In Freedom of Information, Gilets Jaunes/Yellow Vests, Social media

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This well-researched article shows how reportage in western – especially British – main stream media is reacting to the Gilets Jaunes protests in France.

Published on South Front, Dec 10, 2018

The French Secretariat-General for National Defense and Security (SGDSN) is investigating rumors on Russia’s alleged meddling in the “Yellow Vest” movement, French foreign minister Jean-Yves Le Drian said in an interview with RTL.

Sputnik reported that the minister’s statement followed a Times newspaper report, citing citing an analysis carried out by New Knowledge, a cybersecurity company, that hundreds of allegedly Russia-linked Twitter accounts were presumably fueling the yellow vest rallies by posting pictures of injured protesters and retweeting posts connected to the unrest.

In addition, according to the Alliance for Securing Democracy, about 600 Twitter accounts allegedly linked to the Kremlin have begun focusing on France, boosting their use of the hashtag #giletsjaunes.

The Alliance for Securing Democracy is a ‘bipartisan transatlantic national security advocacy group’ formed in July 2017 with the stated aim of countering efforts by Russia to undermine democratic institutions in the United States and Europe. Their motto is “Putin Knocked. We Answered.” The ASD publishes a web dashboard called “Hamilton 68” showing the activity of Twitter accounts that the organization claims are linked to Russian propaganda. It is essentially a smaller Atlantic Council.

Bloomberg reported that the accounts tracked by the organization usually feature US or British news.

“But the French protests “have been at or near the top” of their activity for at least a week, according to Bret Schafer, the alliance’s Washington-based social media analyst. “That’s a pretty strong indication that there is interest in amplifying the conflict” for audiences outside France.” He also claimed that the assertion of police dissatisfaction – which doesn’t appear to be supported by facts – resembles other Kremlin-backed disinformation campaigns that have tried to engender mistrust in Western governments and show that liberal democracies are in decline.”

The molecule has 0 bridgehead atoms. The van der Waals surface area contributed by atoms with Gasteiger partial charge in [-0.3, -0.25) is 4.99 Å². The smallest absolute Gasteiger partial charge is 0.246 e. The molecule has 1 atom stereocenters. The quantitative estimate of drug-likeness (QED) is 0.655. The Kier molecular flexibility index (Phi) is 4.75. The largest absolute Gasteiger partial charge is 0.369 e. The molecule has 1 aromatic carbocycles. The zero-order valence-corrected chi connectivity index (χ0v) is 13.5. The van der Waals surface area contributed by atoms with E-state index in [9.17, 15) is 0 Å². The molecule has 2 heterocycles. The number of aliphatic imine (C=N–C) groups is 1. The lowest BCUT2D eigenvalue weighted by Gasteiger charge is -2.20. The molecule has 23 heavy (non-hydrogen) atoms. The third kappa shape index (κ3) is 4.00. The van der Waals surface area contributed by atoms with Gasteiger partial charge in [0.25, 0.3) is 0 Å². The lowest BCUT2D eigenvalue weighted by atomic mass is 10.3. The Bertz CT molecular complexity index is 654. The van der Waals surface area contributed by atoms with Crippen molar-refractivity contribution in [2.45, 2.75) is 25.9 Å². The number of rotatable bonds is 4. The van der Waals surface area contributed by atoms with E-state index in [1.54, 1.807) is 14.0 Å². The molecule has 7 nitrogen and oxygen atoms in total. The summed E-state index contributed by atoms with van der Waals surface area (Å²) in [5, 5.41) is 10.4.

Accusations of this sort of misconduct are all around Western media and especially British one.

According to the Alliance’s reports most of the tweeted materials comes from Russian state media outlets such as Sputnik and RT, as well as Ruptly, which is a German-based video news agency owned by RT. They are closely covering the French crisis (similarly to every other media in Europe and beyond). Accordng to the presented version of events, Sputnik and RT also allegedly spread propaganda covering protests in France.

Ukrainian security service, the SBU, also lost no time, blaming Russia that “radicals under the banners of the so-called Donetsk People’s Republic and under the supervision of Russia’s FSB and Directorate of General Staff of Russian Army are passing a practical exam.”

“Behind the back of peaceful protesters, they resort to the organization of riots and acts of violence in France. SBU has information that Russian intelligence services have to organize similar provocations in Belgium, Germany, Spain, Bulgaria and other European countries.”

A senior Russian parliamentarian, senator Aleksey Pushkov, expressed his condemnation of the endless accusations towards Russia, especially the absurdity that Kiev appears to be spreading.

“If you tried to explain to the Gilets Jaunes on Champs Elysee that they were being organized by the Russian security services, you would at best get your face kicked in,” Pushkov tweeted. “You don’t hear that sort of nonsense outside of Kiev.”

“It is known: whatever happens in Ukraine, Russia is blamed for everything. But recently, in Kiev, they sang a new song: whatever happens anywhere in the world – the protests in France or Brexit in Britain, Russia is to blame for this too. Kiev tirelessly expands the boundaries of the absurd,” Pushkov tweeted.

French foreign minister Jean-Yves Le Drian also criticized US President Donald Trump for his comment that the protests were due to the Paris Agreement, however this appears to be largely disregarded, since of course there is a hypothetical chance that Russia was the cause.

“We do not take part in domestic American politics and we want that to be reciprocated,” Mr Le Drian said.

The French side has, in fact, not blamed Russia. However, they have launched an investigation into the rumors being spread by the Alliance for Securing Democracy and the New Knowledge cyber security company.

During the protests on December 8th, Police arrested 1,700 people nationwide and held 1,200 in custody after containing several late night skirmishes. Approximately, 179 people were hurt as extreme-right, extreme-left and anarchist elements defied riot forces in Paris, according to the police prefecture. In Paris, at least 920 were arrested with as many as 620 in custody.

More than 89,000 officers were deployed to maintain order, including 8,000 in Paris where demonstrators a week ago torched cars, fought with riot police and vandalized the Arc de Triomphe. Police in the capital were backed up by a dozen armored vehicles.


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